How good’s this? KTM’s outstanding 1290 Super Duke R one week, Yamaha’s top spec’ MT-10 SP the next. Arguably two of the best naked sports bikes of the current crop. I’d go a step further and say two of the best current sports bikes period. After spending time on these, I’ll be honest and say that I’m not sure why anyone would pony up for a full faired thoroughbred for road use instead of one of these puppies, unless they were doing regular track days. Anyway, let’s get to it.
The MT-10 SP. What are we looking at here then? It’s essentially the cooking model MT-10 with extra special sauce Ohlins ERS front and rear as well as the flash TFT screen from the R1. The Ohlins ERS (Electric Racing Suspension) bit means that they not only do some techno wizardy that constantly monitors and tweaks the compression and rebound settings for the optimal ride, but it also lets you adjust the overall settings on the fly yourself. It’s a serious bit of tech. And they’re seriously good. I reckon they work best when you’re hard at it – and on rough back roads you’ll want to nip through the first few settings from A, to somewhere in the M range. I found the A settings just fine on smoother roads though. Bloody good in fact.
And the TFT dash has some very trick additions. It has a road mode and a track mode track mode enabling lap timing and displaying best lap or previous and a host of other options. The mode selector (on the left hand side switchgear) allows you to adjust ride modes, power maps, traction control and suspension presets all quite quickly and easily. I’m still not a fan of the multi-function scroll wheel on the right hand side or its interface on the TFT, with more options and screens than ever, but that’s a minor bug bear really. The overall screen layout is pretty solid.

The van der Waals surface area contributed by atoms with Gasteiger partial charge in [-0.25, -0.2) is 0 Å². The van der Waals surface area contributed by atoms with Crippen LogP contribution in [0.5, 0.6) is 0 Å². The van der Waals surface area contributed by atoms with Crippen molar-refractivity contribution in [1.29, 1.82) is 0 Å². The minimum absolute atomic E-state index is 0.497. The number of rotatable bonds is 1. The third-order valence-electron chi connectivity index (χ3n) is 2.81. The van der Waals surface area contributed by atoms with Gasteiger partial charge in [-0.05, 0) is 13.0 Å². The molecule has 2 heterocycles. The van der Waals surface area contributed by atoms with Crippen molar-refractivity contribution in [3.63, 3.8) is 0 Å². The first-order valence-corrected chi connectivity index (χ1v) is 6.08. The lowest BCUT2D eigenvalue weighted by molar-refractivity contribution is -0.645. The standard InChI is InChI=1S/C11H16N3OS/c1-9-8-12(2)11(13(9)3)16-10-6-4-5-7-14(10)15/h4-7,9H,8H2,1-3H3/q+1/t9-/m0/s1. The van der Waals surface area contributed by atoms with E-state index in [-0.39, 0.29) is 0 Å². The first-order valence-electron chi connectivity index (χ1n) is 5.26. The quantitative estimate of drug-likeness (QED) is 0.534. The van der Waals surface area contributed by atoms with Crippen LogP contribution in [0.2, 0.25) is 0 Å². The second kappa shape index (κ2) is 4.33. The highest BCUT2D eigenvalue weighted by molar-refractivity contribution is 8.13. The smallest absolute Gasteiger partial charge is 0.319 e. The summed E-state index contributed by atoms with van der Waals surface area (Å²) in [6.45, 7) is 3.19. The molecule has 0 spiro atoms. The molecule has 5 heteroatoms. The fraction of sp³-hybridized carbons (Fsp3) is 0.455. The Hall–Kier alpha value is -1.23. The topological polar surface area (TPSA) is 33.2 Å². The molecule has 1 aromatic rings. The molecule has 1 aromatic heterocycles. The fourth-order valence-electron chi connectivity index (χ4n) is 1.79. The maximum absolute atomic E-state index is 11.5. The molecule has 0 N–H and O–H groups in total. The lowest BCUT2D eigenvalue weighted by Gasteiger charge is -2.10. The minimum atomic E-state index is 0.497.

So how’s it ride? Well, compared to the R1 which of course shares its epic cross-plane engine, the SP is a far more accessible option. With a far more comfortable upright riding position and seat, it’s a legitimate commuter and tourer as well as a weekend scratcher. And it positively LOVES pointing the front wheel towards outer space. I reckon if Yamaha put a fairing on this, it would be the modern equivalent of older generation Honda VFRs. Which sold by the boatload. Just sayin.
Styling wise the front end treatment is certainly distinctive. I reckon it’s trying to be as funky as the old K1300R, but it looks a little transformerish to me. Like a blue bumblebee. I personally think it would be better off with a more standard looking headlight set-up. Yamaha have had some nice ones over the years like the older FZ1-N for instance. Either way… looks are subjective and when you’re riding it you are not going to be looking at it unless you are in the process of crashing…
But you do notice the engine. I’ve written about the cross-plane donk before and hopefully will again soon, but my god it’s good. And combined with the R1 quick shifter it’s just ridiculous. The MT-10 is tuned more for torque than the R1, with peak torque of 110 odd Nm coming in at 9000 rpm. There’s about 160 ponies on tap too. On the road there’s serious surge from 5,000 rpm which you’re sitting just below at highway speeds in top gear. Big hump. Right off idle. It’s addictive. And the soundtrack is sublime. I personally preferred the B mode map 2 which I found an ideal blend for performance and shenanigans. It wasn’t quite as aggressively tuned as A mode and the map 2 just softened the throttle ever so slightly, allowing for more controlled lofting of the front 🙂 Speaking of, it’ll happily hold up the front in fifth… ahem.. so I’m told… Bonkers.